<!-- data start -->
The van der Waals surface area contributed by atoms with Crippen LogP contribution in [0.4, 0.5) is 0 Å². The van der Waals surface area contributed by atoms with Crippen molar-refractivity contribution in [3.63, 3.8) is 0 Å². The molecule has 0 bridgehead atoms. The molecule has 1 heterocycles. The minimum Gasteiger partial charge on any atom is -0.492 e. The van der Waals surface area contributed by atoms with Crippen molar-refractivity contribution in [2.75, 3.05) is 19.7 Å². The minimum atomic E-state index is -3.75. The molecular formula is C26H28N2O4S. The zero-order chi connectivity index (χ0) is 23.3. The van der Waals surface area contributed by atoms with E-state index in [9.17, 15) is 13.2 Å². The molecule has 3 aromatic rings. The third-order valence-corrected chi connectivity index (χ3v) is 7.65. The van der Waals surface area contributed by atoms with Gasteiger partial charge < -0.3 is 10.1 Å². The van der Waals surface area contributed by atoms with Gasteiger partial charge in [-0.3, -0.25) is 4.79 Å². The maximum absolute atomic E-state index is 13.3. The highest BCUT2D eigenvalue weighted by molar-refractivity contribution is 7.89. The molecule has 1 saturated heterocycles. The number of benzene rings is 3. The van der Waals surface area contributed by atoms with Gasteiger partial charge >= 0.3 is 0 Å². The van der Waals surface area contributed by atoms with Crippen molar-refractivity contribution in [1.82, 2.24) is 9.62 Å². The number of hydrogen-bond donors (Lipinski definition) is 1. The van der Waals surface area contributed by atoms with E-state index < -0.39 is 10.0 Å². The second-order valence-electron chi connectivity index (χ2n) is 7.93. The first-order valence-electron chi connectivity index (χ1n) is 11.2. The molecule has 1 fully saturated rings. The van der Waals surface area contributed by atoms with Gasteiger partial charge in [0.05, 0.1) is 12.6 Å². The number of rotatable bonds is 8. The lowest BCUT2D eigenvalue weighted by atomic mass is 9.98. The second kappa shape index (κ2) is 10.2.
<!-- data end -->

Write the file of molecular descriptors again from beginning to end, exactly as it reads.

The van der Waals surface area contributed by atoms with Crippen LogP contribution in [0.4, 0.5) is 0 Å². The van der Waals surface area contributed by atoms with Crippen molar-refractivity contribution in [3.63, 3.8) is 0 Å². The molecule has 0 bridgehead atoms. The molecule has 1 heterocycles. The minimum Gasteiger partial charge on any atom is -0.492 e. The van der Waals surface area contributed by atoms with Crippen molar-refractivity contribution in [2.75, 3.05) is 19.7 Å². The minimum atomic E-state index is -3.75. The molecular formula is C26H28N2O4S. The zero-order chi connectivity index (χ0) is 23.3. The van der Waals surface area contributed by atoms with E-state index in [9.17, 15) is 13.2 Å². The molecule has 3 aromatic rings. The third-order valence-corrected chi connectivity index (χ3v) is 7.65. The van der Waals surface area contributed by atoms with Gasteiger partial charge < -0.3 is 10.1 Å². The van der Waals surface area contributed by atoms with Gasteiger partial charge in [-0.3, -0.25) is 4.79 Å². The maximum absolute atomic E-state index is 13.3. The highest BCUT2D eigenvalue weighted by molar-refractivity contribution is 7.89. The molecule has 1 saturated heterocycles. The number of benzene rings is 3. The van der Waals surface area contributed by atoms with Gasteiger partial charge >= 0.3 is 0 Å². The van der Waals surface area contributed by atoms with Crippen molar-refractivity contribution in [1.82, 2.24) is 9.62 Å². The number of hydrogen-bond donors (Lipinski definition) is 1. The van der Waals surface area contributed by atoms with E-state index < -0.39 is 10.0 Å². The second-order valence-electron chi connectivity index (χ2n) is 7.93. The first-order valence-electron chi connectivity index (χ1n) is 11.2. The molecule has 1 fully saturated rings. The van der Waals surface area contributed by atoms with Gasteiger partial charge in [0.05, 0.1) is 12.6 Å². The number of rotatable bonds is 8. The lowest BCUT2D eigenvalue weighted by atomic mass is 9.98. The second kappa shape index (κ2) is 10.2.